Firmware licensing

we’re considering usage of TX2 in commercial products. I have concern about the license terms, as it’s pretty restrictive.
Could an NVIDIA employee inform if the firmware blobs being part of L4T release fall into Linux/FreeBSD exception 2.1.2?
Which software components being part of L4T are “designed exclusively for use on the Linux or FreeBSD operating systems” or which are not?

Best regards,
Piotr Figiel.

Hi p.figiel

Please refer to the Licenses section from Tegra Linux Driver Package Development Guide, you can find all SW component license information from there, link


Hi kayccc,

yes, I’m aware of that page and the license contents. According to the documents you ask me to refer to the “License For Customer Use of NVIDIA Software” applies to nv_tegra directory from L4T.

This nv_tegra directory contains among other files the firmware blobs needed in runtime.

According to the license terms section 2.1.1 we are not granted right to redistribute L4T components (nv_tegra directory). But there is an exception in the license text:

Notwithstanding the foregoing terms of Section 2.1.1, SOFTWARE designed exclusively for use on the Linux or FreeBSD operating systems, or other operating systems derived from the source code to these operating systems, may be copied and redistributed, provided that the binary files thereof are not modified in any way (except for unzipping of compressed files).

Again my question is - which components fall into this exception? Is firmware “designed exclusively for use on the Linux or FreeBSD operating systems…”?

Also how is the mb1 boot loader licensed? According to the LICENSE file in bootloader directory it seems to be the same license text. Was mb1 boot loader “designed exclusively for use on the Linux…” or is it also not allowed to distribute it?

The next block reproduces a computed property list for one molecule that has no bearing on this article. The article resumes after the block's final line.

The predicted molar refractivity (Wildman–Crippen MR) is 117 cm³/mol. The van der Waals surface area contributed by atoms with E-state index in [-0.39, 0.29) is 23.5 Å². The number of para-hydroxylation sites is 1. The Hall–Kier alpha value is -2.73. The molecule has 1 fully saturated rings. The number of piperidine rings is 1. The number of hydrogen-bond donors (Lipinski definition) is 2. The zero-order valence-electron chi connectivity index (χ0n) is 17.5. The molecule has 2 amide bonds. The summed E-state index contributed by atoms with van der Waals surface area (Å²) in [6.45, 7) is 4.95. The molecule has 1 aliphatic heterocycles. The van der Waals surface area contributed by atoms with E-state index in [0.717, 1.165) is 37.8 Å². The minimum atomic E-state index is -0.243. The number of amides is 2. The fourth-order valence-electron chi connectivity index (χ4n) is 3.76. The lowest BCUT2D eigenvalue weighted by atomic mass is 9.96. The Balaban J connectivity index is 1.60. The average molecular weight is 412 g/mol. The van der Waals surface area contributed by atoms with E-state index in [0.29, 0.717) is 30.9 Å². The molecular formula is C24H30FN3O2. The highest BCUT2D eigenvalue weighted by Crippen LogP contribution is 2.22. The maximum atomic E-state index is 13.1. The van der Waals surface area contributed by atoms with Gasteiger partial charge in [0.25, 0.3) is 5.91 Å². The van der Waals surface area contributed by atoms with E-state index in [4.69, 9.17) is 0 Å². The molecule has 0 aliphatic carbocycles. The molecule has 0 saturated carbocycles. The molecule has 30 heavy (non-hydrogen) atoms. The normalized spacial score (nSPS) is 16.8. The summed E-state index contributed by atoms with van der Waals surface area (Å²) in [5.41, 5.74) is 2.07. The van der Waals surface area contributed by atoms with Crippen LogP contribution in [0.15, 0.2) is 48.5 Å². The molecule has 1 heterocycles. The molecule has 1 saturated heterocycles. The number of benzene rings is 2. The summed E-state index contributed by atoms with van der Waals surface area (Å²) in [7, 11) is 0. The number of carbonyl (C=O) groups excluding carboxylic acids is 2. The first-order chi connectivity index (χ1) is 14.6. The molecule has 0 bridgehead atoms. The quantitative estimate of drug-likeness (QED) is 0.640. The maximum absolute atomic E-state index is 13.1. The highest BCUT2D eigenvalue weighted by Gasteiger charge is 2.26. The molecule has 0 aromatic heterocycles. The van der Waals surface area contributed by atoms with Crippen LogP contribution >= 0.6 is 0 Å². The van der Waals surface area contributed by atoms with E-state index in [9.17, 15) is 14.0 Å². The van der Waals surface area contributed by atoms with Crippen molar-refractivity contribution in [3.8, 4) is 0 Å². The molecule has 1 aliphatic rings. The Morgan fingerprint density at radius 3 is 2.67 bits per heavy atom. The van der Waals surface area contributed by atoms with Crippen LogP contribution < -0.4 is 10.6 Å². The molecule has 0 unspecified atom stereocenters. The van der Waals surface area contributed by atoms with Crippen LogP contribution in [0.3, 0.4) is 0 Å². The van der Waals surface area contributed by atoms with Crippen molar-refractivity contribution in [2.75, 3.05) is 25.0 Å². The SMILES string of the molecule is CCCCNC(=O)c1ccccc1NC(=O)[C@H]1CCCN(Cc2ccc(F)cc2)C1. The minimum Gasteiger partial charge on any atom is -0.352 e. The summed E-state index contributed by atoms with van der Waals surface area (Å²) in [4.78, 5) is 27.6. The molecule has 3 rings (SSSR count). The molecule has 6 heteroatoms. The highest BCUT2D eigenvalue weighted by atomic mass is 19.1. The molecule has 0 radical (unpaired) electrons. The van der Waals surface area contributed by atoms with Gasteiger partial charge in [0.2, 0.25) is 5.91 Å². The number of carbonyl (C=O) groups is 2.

I’m not a lawyer but this seems to limit any commercial use of TX2 unless you can grant a different license on some additional terms. Is this possible?

Also it seems that there are couple different license texts referring to the same piece of software, which one is valid? There is different license text in the file being part of the documentation package, compared to one within the L4T binary release and separate download ( Especially section 2.1.2 text differs:

In separate download and binary release:

2.1.1  Rights.  Customer may install and use multiple copies of the
SOFTWARE on a shared computer or concurrently on different computers,
and make multiple back-up copies of the SOFTWARE, solely for Customer's
use within Customer's Enterprise. "Enterprise" shall mean individual use
by Customer or any legal entity (such as a corporation or university)
and the subsidiaries it owns by more than fifty percent (50%).

In documentation package:

2.1.1 Rights.
Customer may install and use one copy of the SOFTWARE on a single computer, and except for making one back-up copy of the Software, may not otherwise copy the SOFTWARE. This LICENSE of SOFTWARE may not be shared or used concurrently on different computers.


FYI, anything from the sample rootfs is purely Ubuntu. Everything there is licensed exactly as what you would find from the same packages under a desktop PC release. The driver package itself applies drivers and firmware onto the rootfs subdirectory of the driver package during command line flash (and JetPack does this as a front end).

The “” script itself has an option to apply to a specific directory other than “rootfs/”, so you might do this just to see what is there. Example:

mkdir alt_binaries
sudo ./ -r ./alt_binaries

The sample rootfs is itself self-contained.

U-Boot might have some separate license, not sure what it uses.